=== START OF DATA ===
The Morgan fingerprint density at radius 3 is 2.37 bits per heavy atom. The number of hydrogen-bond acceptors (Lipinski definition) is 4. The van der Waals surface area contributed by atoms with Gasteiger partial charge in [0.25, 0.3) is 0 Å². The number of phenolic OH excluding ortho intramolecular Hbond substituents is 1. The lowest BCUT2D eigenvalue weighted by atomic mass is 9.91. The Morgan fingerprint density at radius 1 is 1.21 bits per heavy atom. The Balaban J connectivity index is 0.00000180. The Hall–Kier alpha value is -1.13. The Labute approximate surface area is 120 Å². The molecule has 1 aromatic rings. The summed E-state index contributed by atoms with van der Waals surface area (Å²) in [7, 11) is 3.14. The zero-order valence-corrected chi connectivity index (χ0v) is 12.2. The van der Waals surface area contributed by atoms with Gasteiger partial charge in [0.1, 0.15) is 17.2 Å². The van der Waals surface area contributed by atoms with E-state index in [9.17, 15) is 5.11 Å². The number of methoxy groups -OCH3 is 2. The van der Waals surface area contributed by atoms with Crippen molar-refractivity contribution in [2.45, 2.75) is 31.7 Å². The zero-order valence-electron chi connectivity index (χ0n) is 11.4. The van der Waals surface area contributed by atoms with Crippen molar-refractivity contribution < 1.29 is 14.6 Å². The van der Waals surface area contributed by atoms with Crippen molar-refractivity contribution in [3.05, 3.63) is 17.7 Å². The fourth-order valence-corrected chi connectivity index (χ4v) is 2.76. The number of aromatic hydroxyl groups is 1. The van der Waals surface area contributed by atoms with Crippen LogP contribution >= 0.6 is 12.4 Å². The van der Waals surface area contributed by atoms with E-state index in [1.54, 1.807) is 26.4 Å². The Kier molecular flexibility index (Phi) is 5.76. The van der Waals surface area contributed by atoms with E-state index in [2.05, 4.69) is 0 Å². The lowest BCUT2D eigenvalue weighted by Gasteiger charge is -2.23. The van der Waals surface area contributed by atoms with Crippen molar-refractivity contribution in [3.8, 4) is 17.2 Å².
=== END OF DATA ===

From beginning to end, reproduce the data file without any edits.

The Morgan fingerprint density at radius 3 is 2.37 bits per heavy atom. The number of hydrogen-bond acceptors (Lipinski definition) is 4. The van der Waals surface area contributed by atoms with Gasteiger partial charge in [0.25, 0.3) is 0 Å². The number of phenolic OH excluding ortho intramolecular Hbond substituents is 1. The lowest BCUT2D eigenvalue weighted by atomic mass is 9.91. The Morgan fingerprint density at radius 1 is 1.21 bits per heavy atom. The Balaban J connectivity index is 0.00000180. The Hall–Kier alpha value is -1.13. The Labute approximate surface area is 120 Å². The molecule has 1 aromatic rings. The summed E-state index contributed by atoms with van der Waals surface area (Å²) in [7, 11) is 3.14. The zero-order valence-corrected chi connectivity index (χ0v) is 12.2. The van der Waals surface area contributed by atoms with Gasteiger partial charge in [0.1, 0.15) is 17.2 Å². The van der Waals surface area contributed by atoms with E-state index in [9.17, 15) is 5.11 Å². The number of methoxy groups -OCH3 is 2. The van der Waals surface area contributed by atoms with Crippen molar-refractivity contribution in [2.45, 2.75) is 31.7 Å². The zero-order valence-electron chi connectivity index (χ0n) is 11.4. The van der Waals surface area contributed by atoms with Crippen molar-refractivity contribution < 1.29 is 14.6 Å². The van der Waals surface area contributed by atoms with Crippen molar-refractivity contribution in [3.05, 3.63) is 17.7 Å². The fourth-order valence-corrected chi connectivity index (χ4v) is 2.76. The number of aromatic hydroxyl groups is 1. The van der Waals surface area contributed by atoms with Crippen LogP contribution >= 0.6 is 12.4 Å². The van der Waals surface area contributed by atoms with E-state index in [1.54, 1.807) is 26.4 Å². The Kier molecular flexibility index (Phi) is 5.76. The van der Waals surface area contributed by atoms with E-state index in [2.05, 4.69) is 0 Å². The lowest BCUT2D eigenvalue weighted by Gasteiger charge is -2.23. The van der Waals surface area contributed by atoms with Crippen molar-refractivity contribution in [3.8, 4) is 17.2 Å².